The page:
For many people, religion is one thing and day to day life is another but for me, it is all so closely connected. I would say that it is because of my religion that I am a vegetarian. It was quite interesting to read that Hinduism did not consider it wrong to eat meat while it did specify what kind of meat can be consumed. However, as Jainism and Buddhism gained popularity, it is said that Hinduism started promoting vegetarianism. I have not read the scriptures myself so ratify this but I am glad my religion made me a vegetarian. I was quite shocked to learn that carnivorous animals have a smaller intestine than humans and that forces the meat to stay in our intestine longer leading to some diseases including cancer. I realized this is not the only aspect of food that Hinduism Touches Upon.
According to Hinduism, one should eat to live and the purpose of life is to attain salvation ie to seek God. Food is generally categorized into three types: Sattvic food which is said to increase purity, longevity, health and taste; Rajasic food that is bitter, salty, sour, hot and burning and supposedly to give unhappiness and diseases; Tamasic food that is supposedly to be foul smelling, dry, devoid of juices and indigestible. It is said that offering food to God before eating helps us avoid the negative effects of the type of food we eat. At this point, I would also like to mention that there is a practice, especially among Brahmins to clean the place, sprinkle some water all around the plate to cleanse the food and also drink some water and then offer the water to the five vital breath (prana, apana, vyana, udana, samanaya) and finally to Brahman imprisoned in the heart. While cleaning the place ensures hygiene, having some water clears the throat and doing this whole ritual while chanting mantras in my opinion, will help kerb any desire to overeat. I say so because doing these rituals after being served the food helps you avoid hogging. Imagine you seeing a plateful of yummy food while your stomach is rumbling, we would quite naturally tend to stuff as much as possible into our wee tummy. On the other hand if you can control that desire and complete the ritual, it certainly gives you the mental power to control how much you eat.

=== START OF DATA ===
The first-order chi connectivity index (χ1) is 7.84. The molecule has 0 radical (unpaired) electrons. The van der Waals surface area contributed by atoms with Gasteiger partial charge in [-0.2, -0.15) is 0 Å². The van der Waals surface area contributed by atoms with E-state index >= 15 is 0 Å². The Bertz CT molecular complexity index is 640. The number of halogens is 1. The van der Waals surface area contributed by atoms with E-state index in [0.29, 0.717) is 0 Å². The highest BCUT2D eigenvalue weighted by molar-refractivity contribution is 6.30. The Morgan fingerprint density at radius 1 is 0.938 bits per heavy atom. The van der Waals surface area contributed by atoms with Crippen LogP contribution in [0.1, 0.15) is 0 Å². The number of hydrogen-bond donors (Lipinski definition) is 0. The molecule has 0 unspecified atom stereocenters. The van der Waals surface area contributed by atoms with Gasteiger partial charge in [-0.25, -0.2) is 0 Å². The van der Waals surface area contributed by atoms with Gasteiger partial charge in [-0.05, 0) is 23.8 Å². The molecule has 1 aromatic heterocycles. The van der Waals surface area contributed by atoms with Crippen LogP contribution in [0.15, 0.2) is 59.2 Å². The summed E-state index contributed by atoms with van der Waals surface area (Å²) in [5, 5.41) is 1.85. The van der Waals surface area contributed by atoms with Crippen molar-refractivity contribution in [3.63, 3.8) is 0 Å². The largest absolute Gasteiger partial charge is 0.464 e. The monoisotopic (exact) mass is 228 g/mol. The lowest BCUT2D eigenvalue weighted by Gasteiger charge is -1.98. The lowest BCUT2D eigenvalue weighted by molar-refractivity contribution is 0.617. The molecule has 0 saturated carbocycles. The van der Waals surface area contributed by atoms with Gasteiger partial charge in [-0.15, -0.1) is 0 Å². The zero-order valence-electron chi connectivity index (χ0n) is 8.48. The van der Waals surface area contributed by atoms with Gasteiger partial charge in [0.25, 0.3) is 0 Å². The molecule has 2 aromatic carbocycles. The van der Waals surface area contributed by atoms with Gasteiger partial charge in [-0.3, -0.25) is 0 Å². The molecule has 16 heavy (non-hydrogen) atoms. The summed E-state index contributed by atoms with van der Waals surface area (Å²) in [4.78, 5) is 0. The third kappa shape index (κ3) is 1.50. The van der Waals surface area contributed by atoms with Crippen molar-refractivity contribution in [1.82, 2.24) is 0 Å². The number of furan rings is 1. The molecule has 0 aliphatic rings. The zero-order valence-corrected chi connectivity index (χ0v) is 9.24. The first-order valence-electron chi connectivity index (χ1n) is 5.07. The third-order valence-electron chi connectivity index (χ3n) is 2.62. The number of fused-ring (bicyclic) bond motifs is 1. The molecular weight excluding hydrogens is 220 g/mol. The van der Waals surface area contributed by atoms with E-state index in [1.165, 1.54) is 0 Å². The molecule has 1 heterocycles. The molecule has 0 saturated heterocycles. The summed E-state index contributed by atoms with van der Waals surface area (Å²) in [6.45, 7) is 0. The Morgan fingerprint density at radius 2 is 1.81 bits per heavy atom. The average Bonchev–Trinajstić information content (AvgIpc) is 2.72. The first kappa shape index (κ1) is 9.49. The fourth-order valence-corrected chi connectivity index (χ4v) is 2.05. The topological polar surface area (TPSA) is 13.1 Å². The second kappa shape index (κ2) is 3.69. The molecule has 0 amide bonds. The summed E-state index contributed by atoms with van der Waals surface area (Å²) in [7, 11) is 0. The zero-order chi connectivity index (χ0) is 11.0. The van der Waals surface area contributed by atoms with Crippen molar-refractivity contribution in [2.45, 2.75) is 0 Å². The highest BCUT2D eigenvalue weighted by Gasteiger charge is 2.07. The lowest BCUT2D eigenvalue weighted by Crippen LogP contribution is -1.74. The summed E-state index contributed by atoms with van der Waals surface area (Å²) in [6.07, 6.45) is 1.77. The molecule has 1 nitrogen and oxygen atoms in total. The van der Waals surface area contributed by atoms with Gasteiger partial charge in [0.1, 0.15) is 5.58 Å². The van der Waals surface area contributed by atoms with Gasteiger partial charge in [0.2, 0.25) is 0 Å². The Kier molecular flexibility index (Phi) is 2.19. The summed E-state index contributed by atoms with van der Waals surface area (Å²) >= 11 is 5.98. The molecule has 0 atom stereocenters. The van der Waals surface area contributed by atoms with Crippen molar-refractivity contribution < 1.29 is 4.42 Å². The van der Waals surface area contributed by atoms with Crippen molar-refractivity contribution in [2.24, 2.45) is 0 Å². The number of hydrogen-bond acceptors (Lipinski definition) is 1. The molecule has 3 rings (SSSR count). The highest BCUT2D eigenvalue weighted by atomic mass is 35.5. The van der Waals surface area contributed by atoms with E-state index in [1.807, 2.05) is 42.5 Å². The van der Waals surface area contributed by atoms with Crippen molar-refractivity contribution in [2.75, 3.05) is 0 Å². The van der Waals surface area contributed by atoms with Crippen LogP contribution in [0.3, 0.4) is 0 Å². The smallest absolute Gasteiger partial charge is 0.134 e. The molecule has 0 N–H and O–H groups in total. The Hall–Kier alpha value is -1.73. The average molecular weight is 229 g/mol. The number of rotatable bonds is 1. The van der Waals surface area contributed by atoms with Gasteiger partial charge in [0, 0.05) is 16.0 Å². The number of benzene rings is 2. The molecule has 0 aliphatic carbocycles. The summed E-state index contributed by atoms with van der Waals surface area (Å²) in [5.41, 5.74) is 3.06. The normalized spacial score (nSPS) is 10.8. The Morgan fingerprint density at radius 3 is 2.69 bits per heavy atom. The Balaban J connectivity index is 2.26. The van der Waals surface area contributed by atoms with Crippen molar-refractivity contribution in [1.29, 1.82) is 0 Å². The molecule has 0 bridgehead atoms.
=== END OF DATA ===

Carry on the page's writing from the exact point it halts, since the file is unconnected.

It is not just around the food itself that there are some rules and restrictions but also around how it is prepared. I am not sure which of the Hindu scripts have these prescribed but I was always brought up practicing a few things. Always cook food only after taking a shower, wearing washed and washed cloth, never leave hair lose while cooking (and usually otherwise too) are a few of them. They all pertain to hygiene and cleanliness.
The religion also suggests abstinence from food or certain food types. This is usually done during a fast or vrat, a religious vow. Fasts vary in practice but there are some common fasts in Hinduism. People tend to fast on the eleventh day of new moon (ekadashi) and depending on the deity they pray to, they will fast on different days of the week. Some fasts may not be complete abstinence from food but only from some food types. On Fridays, some avoid anything sour (including tamarind, citrus, fermented food, tomatoes etc.), on Thursdays, some avoid salt, on Saturdays some avoid rice in the evening. To me, these do not just make sense from a religious stand point but also sound right scientifically. Restriction on food types helps me try many other ingredients (for example, I try to take other grains like wheat or barley etc. instead of rice on specific days) which are actually part of a well balanced diet. In some cases, some restrictions like avoiding salt become part of my detox effort. While modern science has been coming up with many 'latest' findings about the benefits of calorie restriction and balanced diet, to me it all looks like our ancestors knew it all along. Fasting also helps us appreciate how lucky we are to have a meal on our plate and ever share what we have so the poor could have some as well. I read on a blog about how the blogger does not believe in fasts as she believes it is quite sexist as most of the fasts are to be done by women and I could not help but smile sympathetically. The most important point is that these habits can help us have a balanced diet and healthy weight and life. It is my opinion that as men usually went away for work in those days and women were at home, it was much easier for them to control what they were eating so most fasts were by women. Honestly, I would say gender, no bar.
In ancient times, sanyasis (people who give up material living and seeking God) were expected to beg for food. I think this must have been for two reasons, first being they should not have interest in pleasures of eating and focus on God and also because by begging for food that is important for one's survival, I think one sheds their ego and surrenders.
In essence, we eat to live and it is important that we eat healthy as it is said that the God resides in us and we should keep him happy. Eat well, live long and prosper!